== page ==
All About Warming Up

Posted: August 23, 2012 in Articles, Thought of the Day, Video

Hey guys,

Just did a presentation for the Highlands School weight lifting class on warming up.  Many of you will already know this information, but I thought I’d share my notes.

Garrett

Overall Purpose of Warm up

-Prepare the Body For Activity

Why Do We Need To Prepare Our Body For Activity?-Reasons Why….

Injury Prevention-you are much more likely to be injured during an event or a workout

Improved Performance-your body is not ready to perform at it’s best at rest

Promotes Flexibility-Skipping your warm up can cause you to be tight during or after a workout

Mental Preparation-Gives you time to mentally prepare for your workout or athletic event.

What Happens During Warm Up

Neurologically Wakes You Up– Intense activity and coordinated movements demand a great deal from

the brain, spine and nerves that innervate (pass through and control) muscles and tendons.

Increase Core Temperature of Muscle– Muscles perform better at a higher temperature.

Increases Oxygen Consumption-In order to do more work you must have more oxygen.  Therefore the

breathing rate must increase and the lungs must take in more oxygen.

Delivery of Nutrients and Hormones-Your body during exercise requires very different nutrients and

hormones during exercise compared to at rest.  Warming up helps to increase these so that you do not fatigue too early and your performance is optimal.

Increases Blood Pressure- Increased blood pressure means more blood will get to your muscle tissue at

a faster rate.  The faster this occurs the more oxygen (and other nutrients) can get to your muscle and the faster you can remove CO2.

Shifts Blood Flow– At rest blood is concentrated in your organs (liver, stomach, brain, kidneys etc.).  In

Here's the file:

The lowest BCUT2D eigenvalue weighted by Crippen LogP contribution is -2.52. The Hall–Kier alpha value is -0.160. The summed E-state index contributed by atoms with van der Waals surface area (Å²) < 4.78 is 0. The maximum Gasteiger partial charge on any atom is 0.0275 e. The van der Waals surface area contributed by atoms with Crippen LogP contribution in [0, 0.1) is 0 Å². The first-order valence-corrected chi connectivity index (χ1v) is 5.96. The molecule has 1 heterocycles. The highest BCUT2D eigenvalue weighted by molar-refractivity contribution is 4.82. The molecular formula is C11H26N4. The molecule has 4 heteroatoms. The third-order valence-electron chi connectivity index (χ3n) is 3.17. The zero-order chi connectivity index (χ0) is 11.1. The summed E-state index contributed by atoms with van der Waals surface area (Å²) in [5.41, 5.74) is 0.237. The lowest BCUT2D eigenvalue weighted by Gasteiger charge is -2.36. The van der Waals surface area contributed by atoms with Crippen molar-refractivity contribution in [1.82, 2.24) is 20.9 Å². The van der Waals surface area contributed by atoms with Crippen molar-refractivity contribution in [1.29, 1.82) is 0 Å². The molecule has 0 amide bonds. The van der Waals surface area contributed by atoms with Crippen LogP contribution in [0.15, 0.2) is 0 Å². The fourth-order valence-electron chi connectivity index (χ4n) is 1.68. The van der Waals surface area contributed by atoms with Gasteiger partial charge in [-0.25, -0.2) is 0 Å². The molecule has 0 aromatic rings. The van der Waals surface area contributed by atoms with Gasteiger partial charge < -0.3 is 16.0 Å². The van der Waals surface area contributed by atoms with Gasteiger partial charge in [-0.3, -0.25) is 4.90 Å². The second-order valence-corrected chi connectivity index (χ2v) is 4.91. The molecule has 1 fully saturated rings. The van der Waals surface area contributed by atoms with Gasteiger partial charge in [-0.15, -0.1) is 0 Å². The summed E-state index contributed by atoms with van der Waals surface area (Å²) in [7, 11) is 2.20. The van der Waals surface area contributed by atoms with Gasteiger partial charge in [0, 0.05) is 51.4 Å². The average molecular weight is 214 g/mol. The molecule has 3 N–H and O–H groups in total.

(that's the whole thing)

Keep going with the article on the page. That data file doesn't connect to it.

order to exercise you need much more blood in your muscle tissue.  This change takes a few minutes.  So, warming up helps.

Promotes Synovial Fluid Release-  Synovial Fluid helps to lubricate the joint surfaces made of cartilage.

If Synovial Fluid does not reach the cartilage, then it will wear and break down over time.

What Your Warm Up Should Include

Movement in 3 Planes of Motion-Front to back, side to side, rotational.

Sweat-If you are not sweating, your muscles are not warm.

Stretching-         Static Vs. Dynamic-

Static stretching– is when you hold a stretch for a long period of time (10 seconds or more).  It is beneficial for improving long term flexibility but can slightly hinder performance because it does not prepare you for dynamic activities.

Dynamic Stretching– is stretching that involves movement while increasing range of motion.  Such as arm swinging, rotating, twisting, jumping etc. where you hold stretches for no more than 2-3 seconds.

Specific To the Physical Activity You are About To Do-Your warm up should be full body but should focus more on the muscle groups you are about to use.

Special Concerns– Any previously injured area should get some extra attention during the warm up too!

Comments
  1. Doc says:

    Exceptional post! Here is a link to pages of resources ( including samples and videos) on warm – up. Enjoy

  2. Thanks for the info! Check it out everyone.

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